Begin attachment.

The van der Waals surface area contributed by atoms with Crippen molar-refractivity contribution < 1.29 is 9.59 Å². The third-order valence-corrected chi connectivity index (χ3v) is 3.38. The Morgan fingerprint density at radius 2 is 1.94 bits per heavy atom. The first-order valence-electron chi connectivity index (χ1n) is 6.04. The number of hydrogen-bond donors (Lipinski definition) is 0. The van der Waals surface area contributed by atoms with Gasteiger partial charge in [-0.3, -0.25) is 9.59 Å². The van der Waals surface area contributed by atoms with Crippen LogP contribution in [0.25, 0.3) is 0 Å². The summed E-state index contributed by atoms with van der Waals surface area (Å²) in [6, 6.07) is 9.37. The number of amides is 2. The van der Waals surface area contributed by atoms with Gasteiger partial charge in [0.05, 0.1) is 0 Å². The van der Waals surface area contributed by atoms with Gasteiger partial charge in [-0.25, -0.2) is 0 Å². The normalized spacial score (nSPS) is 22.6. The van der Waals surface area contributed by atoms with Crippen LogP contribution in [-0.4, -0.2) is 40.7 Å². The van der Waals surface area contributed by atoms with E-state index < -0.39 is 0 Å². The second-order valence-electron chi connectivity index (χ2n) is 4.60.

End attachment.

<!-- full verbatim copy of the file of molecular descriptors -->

The van der Waals surface area contributed by atoms with Crippen molar-refractivity contribution < 1.29 is 9.59 Å². The third-order valence-corrected chi connectivity index (χ3v) is 3.38. The Morgan fingerprint density at radius 2 is 1.94 bits per heavy atom. The first-order valence-electron chi connectivity index (χ1n) is 6.04. The number of hydrogen-bond donors (Lipinski definition) is 0. The van der Waals surface area contributed by atoms with Gasteiger partial charge in [-0.3, -0.25) is 9.59 Å². The van der Waals surface area contributed by atoms with Crippen LogP contribution in [0.25, 0.3) is 0 Å². The summed E-state index contributed by atoms with van der Waals surface area (Å²) in [6, 6.07) is 9.37. The number of amides is 2. The van der Waals surface area contributed by atoms with Gasteiger partial charge in [0.05, 0.1) is 0 Å². The van der Waals surface area contributed by atoms with Gasteiger partial charge in [-0.25, -0.2) is 0 Å². The normalized spacial score (nSPS) is 22.6. The van der Waals surface area contributed by atoms with Crippen LogP contribution in [-0.4, -0.2) is 40.7 Å². The van der Waals surface area contributed by atoms with E-state index < -0.39 is 0 Å². The second-order valence-electron chi connectivity index (χ2n) is 4.60.